David Yankey vs. Gabe Jackson: Who Is The Best Interior Lineman?
By Bill Lund
The depth in the upcoming draft will affect some of the talented players in the interior offensive line positions. The 2013 draft featured three guards selected in the first round, but the influx of talented underclassmen in this year’s draft will push two of the best guards into the second round. Teams will be getting tremendous value and, at the very least, both will be quality NFL starters. David Yankey was a major factor in Stanford's ground-and-pound game. Gabe Jackson was the immovable object in the middle of the Mississippi State line. Both players have plug and play ability, but who is the better draft choice?
David Yankey, Stanford
At 6-foot-6, 315 pounds Yankey is a smooth athlete on the move with good body control and lower body explosion. Yankey shows very good lateral agility, balance and footwork. In pass pro, he displays a strong base and the ability to handle the bull rush as well as speed rushers. His punch is good, and he does a solid job of maintaining extension, though he could use some more pop on his initial strike.
In the run game, Yankey is an athletic puller with the coordination to line up his target on the move and secure his block. He is able to maintain his balance and has a strong initial surge off the line of scrimmage. He is adept at working combination blocks and finding the second level responsibility. Yankey does play high at times, but he shows the capability to play with bend in his knees. His feet, mobility and overall movement skills look better on film than what he showed at the Combine. On film, Yankey is fluid and powerful and will make an excellent selection for any team looking to improve its interior OL.
Gabe Jackson, Mississippi State
Jackson is a stout 6-3, 336-pound mass of humanity. A powerful blocker, road grader type who can pancake defenders when inspired. Jackson displays very good knee bend and nimble feet allowing him to maintain leverage on opponents. In the run game, Jackson has good leg drive to move defenders off the ball. Using a powerful punch and a strong grasp, Jackson makes it difficult for defenders to escape once Jackson locks in.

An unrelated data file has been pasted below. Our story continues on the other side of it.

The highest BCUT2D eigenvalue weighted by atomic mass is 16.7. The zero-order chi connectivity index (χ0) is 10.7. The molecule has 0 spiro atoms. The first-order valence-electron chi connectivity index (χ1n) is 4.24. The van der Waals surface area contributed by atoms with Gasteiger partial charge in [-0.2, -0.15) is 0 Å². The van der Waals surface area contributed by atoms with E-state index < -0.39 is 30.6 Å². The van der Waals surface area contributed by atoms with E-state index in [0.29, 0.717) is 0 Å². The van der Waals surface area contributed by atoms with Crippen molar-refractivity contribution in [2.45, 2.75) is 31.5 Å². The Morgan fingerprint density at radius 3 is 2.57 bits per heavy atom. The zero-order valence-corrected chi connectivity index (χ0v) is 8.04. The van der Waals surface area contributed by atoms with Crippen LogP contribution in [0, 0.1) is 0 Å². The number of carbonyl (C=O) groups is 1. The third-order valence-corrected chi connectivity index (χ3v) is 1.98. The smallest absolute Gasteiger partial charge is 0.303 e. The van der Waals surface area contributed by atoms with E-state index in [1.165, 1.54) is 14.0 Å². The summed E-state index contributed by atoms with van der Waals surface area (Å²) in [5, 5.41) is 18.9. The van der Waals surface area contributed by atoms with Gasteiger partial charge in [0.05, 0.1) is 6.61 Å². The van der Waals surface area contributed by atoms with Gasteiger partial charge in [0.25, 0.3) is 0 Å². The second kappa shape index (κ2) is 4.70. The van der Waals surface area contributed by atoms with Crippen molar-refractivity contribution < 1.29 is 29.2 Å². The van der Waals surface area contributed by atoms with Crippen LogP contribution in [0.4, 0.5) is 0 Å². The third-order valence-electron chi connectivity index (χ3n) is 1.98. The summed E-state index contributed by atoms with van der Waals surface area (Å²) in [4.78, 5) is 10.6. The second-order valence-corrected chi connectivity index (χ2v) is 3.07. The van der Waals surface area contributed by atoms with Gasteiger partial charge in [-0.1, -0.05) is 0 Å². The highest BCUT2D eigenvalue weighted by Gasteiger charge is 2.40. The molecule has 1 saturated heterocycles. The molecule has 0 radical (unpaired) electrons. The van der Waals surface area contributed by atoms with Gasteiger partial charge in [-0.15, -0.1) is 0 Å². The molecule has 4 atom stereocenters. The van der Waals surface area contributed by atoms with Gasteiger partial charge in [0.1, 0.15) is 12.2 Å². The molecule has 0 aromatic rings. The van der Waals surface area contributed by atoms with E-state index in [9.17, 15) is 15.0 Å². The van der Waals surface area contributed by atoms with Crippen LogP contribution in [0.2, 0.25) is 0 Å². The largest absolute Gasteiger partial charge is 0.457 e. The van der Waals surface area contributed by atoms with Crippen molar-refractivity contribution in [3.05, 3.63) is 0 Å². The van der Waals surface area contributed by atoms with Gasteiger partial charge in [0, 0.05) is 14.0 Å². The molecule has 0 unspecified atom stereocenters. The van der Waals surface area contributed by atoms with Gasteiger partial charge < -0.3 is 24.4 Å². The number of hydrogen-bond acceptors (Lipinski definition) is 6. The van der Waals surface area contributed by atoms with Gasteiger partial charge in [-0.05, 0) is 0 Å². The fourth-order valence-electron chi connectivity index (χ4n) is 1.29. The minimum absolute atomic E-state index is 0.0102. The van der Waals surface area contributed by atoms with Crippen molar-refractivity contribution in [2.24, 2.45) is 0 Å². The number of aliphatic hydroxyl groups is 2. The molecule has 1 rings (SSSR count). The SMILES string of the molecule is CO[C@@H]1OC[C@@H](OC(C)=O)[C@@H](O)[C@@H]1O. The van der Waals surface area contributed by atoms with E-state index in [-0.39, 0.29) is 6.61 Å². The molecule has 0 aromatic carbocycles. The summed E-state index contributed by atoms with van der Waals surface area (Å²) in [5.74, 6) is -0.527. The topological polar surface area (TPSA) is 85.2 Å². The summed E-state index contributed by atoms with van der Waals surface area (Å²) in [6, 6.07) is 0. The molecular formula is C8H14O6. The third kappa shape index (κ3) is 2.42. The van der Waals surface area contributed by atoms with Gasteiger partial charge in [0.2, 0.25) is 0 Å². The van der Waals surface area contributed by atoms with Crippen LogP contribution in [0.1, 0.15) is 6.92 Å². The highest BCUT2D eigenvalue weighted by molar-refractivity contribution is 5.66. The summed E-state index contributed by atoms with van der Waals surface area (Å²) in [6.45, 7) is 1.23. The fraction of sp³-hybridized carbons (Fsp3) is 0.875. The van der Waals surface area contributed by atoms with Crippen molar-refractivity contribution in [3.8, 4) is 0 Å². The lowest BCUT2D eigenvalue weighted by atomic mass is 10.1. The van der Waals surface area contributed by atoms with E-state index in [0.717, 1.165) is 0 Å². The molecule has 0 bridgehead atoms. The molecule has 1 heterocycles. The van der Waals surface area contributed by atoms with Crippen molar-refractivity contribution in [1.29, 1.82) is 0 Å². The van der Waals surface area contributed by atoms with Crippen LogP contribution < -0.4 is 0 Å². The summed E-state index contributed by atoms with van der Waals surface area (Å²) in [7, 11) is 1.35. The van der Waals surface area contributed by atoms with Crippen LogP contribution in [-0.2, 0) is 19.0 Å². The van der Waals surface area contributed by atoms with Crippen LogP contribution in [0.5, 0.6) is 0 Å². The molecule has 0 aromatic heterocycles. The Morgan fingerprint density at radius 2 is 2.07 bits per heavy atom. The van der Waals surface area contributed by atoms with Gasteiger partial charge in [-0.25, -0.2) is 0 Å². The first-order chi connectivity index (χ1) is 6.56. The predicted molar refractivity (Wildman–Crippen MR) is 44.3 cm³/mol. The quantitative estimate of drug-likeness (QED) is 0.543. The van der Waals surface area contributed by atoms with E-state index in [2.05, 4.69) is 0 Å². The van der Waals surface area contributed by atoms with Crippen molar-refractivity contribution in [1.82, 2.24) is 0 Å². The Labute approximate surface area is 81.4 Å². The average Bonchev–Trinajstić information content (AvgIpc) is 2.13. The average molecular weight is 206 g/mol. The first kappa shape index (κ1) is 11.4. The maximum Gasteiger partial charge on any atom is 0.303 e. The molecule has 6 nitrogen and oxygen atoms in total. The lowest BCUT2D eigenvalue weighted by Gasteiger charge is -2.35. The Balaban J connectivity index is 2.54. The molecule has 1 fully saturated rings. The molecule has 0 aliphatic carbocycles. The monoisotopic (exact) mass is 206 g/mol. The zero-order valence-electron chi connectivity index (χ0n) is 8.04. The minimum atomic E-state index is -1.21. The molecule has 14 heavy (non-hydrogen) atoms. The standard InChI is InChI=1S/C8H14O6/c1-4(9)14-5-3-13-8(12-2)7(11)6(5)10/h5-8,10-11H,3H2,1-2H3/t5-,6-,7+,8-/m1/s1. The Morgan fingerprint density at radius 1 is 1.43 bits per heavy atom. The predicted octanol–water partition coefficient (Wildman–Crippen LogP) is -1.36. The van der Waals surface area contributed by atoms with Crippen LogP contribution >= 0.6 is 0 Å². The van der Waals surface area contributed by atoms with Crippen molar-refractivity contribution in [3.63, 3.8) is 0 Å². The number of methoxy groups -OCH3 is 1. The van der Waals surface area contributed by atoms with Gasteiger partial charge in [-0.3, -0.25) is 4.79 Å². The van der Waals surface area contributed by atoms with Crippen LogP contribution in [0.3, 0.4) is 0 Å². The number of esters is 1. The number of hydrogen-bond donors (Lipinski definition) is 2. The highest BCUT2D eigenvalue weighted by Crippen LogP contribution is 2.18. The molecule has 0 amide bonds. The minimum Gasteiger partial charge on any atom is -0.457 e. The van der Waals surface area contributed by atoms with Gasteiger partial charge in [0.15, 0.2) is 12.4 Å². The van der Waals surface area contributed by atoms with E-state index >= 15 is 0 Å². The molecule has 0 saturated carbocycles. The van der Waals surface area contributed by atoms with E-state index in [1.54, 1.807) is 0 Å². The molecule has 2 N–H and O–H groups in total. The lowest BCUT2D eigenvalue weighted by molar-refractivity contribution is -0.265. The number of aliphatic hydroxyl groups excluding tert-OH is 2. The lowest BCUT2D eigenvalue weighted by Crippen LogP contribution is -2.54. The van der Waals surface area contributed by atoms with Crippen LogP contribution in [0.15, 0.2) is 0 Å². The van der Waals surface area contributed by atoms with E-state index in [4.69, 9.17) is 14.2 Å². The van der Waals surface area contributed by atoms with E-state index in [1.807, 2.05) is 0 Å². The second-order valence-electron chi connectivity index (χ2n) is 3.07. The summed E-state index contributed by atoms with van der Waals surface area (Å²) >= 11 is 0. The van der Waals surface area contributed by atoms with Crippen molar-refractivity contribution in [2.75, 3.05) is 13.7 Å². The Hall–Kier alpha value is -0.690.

Even with his size, Jackson shows enough lateral agility to work at the second level, but he can get outmaneuvered by linebackers in space. Remarkably agile while in pass protection, Jackson shows an ability to mirror quicker rushers. Jackson does a nice job of absorbing the bull rush and has a powerful punch to help redirect oncoming defenders. On film, Jackson appears to lose awareness of other threats on combination blocks. He will rely on his power too much and overextend in pass pro.
For his size, Jackson was impressive with his movement qualities he put on display at the Combine, impressive enough to merit movement up a few draft boards.
Who is the better choice?
Jackson possesses many of the physical tools that scouts prefer for the position. He is not consistently disciplined in his technique and gets lazy in his performance, but Jackson has the makings to be a dominant force in the interior. Yankey has the athletic ability and the versatility to be used across the line of scrimmage. His value in this sense certainly makes him a more intriguing commodity for NFL execs. Yankey, a science and technology major at Stanford, plays with an intelligence and understanding of the game coaches love. Jackson has the better Combine numbers, but Yankey has the better resume on film. If I had to make a selection, I would take Yankey, trusting the consistency he has demonstrated on tape.